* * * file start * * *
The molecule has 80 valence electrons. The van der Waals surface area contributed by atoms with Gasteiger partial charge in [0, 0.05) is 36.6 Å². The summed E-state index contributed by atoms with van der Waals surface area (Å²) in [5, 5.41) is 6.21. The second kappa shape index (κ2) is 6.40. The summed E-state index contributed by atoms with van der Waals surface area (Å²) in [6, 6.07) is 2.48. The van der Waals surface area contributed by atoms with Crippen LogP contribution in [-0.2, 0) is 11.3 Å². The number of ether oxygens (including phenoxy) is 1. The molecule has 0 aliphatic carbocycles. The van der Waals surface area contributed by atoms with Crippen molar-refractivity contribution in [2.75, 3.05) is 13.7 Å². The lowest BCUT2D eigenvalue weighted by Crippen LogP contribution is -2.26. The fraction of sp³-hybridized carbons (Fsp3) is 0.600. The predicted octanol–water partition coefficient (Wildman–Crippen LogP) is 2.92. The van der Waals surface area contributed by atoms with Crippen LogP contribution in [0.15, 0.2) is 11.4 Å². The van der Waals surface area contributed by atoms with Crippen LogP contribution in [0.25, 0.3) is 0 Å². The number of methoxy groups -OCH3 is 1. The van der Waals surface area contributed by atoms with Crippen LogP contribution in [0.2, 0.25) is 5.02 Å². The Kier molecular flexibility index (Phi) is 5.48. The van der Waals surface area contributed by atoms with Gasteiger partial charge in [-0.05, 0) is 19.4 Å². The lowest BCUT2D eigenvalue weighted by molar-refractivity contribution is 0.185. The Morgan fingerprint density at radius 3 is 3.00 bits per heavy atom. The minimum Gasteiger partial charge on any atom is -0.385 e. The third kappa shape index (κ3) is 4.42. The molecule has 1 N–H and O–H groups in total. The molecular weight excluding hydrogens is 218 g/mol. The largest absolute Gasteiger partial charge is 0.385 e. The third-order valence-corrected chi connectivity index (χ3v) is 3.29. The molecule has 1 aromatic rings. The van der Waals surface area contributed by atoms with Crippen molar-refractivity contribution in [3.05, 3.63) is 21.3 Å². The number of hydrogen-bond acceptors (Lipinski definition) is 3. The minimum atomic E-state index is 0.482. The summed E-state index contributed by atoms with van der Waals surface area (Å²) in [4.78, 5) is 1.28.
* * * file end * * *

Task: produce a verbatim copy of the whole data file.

The molecule has 80 valence electrons. The van der Waals surface area contributed by atoms with Gasteiger partial charge in [0, 0.05) is 36.6 Å². The summed E-state index contributed by atoms with van der Waals surface area (Å²) in [5, 5.41) is 6.21. The second kappa shape index (κ2) is 6.40. The summed E-state index contributed by atoms with van der Waals surface area (Å²) in [6, 6.07) is 2.48. The van der Waals surface area contributed by atoms with Crippen LogP contribution in [-0.2, 0) is 11.3 Å². The number of ether oxygens (including phenoxy) is 1. The molecule has 0 aliphatic carbocycles. The van der Waals surface area contributed by atoms with Crippen molar-refractivity contribution in [2.75, 3.05) is 13.7 Å². The lowest BCUT2D eigenvalue weighted by Crippen LogP contribution is -2.26. The fraction of sp³-hybridized carbons (Fsp3) is 0.600. The predicted octanol–water partition coefficient (Wildman–Crippen LogP) is 2.92. The van der Waals surface area contributed by atoms with Crippen LogP contribution in [0.15, 0.2) is 11.4 Å². The van der Waals surface area contributed by atoms with Crippen LogP contribution in [0.25, 0.3) is 0 Å². The number of methoxy groups -OCH3 is 1. The van der Waals surface area contributed by atoms with Crippen LogP contribution in [0.2, 0.25) is 5.02 Å². The Kier molecular flexibility index (Phi) is 5.48. The van der Waals surface area contributed by atoms with Gasteiger partial charge in [-0.05, 0) is 19.4 Å². The lowest BCUT2D eigenvalue weighted by molar-refractivity contribution is 0.185. The Morgan fingerprint density at radius 3 is 3.00 bits per heavy atom. The minimum Gasteiger partial charge on any atom is -0.385 e. The third kappa shape index (κ3) is 4.42. The molecule has 1 N–H and O–H groups in total. The molecular weight excluding hydrogens is 218 g/mol. The largest absolute Gasteiger partial charge is 0.385 e. The third-order valence-corrected chi connectivity index (χ3v) is 3.29. The molecule has 1 aromatic rings. The van der Waals surface area contributed by atoms with Crippen molar-refractivity contribution in [3.05, 3.63) is 21.3 Å². The number of hydrogen-bond acceptors (Lipinski definition) is 3. The minimum atomic E-state index is 0.482. The summed E-state index contributed by atoms with van der Waals surface area (Å²) in [4.78, 5) is 1.28.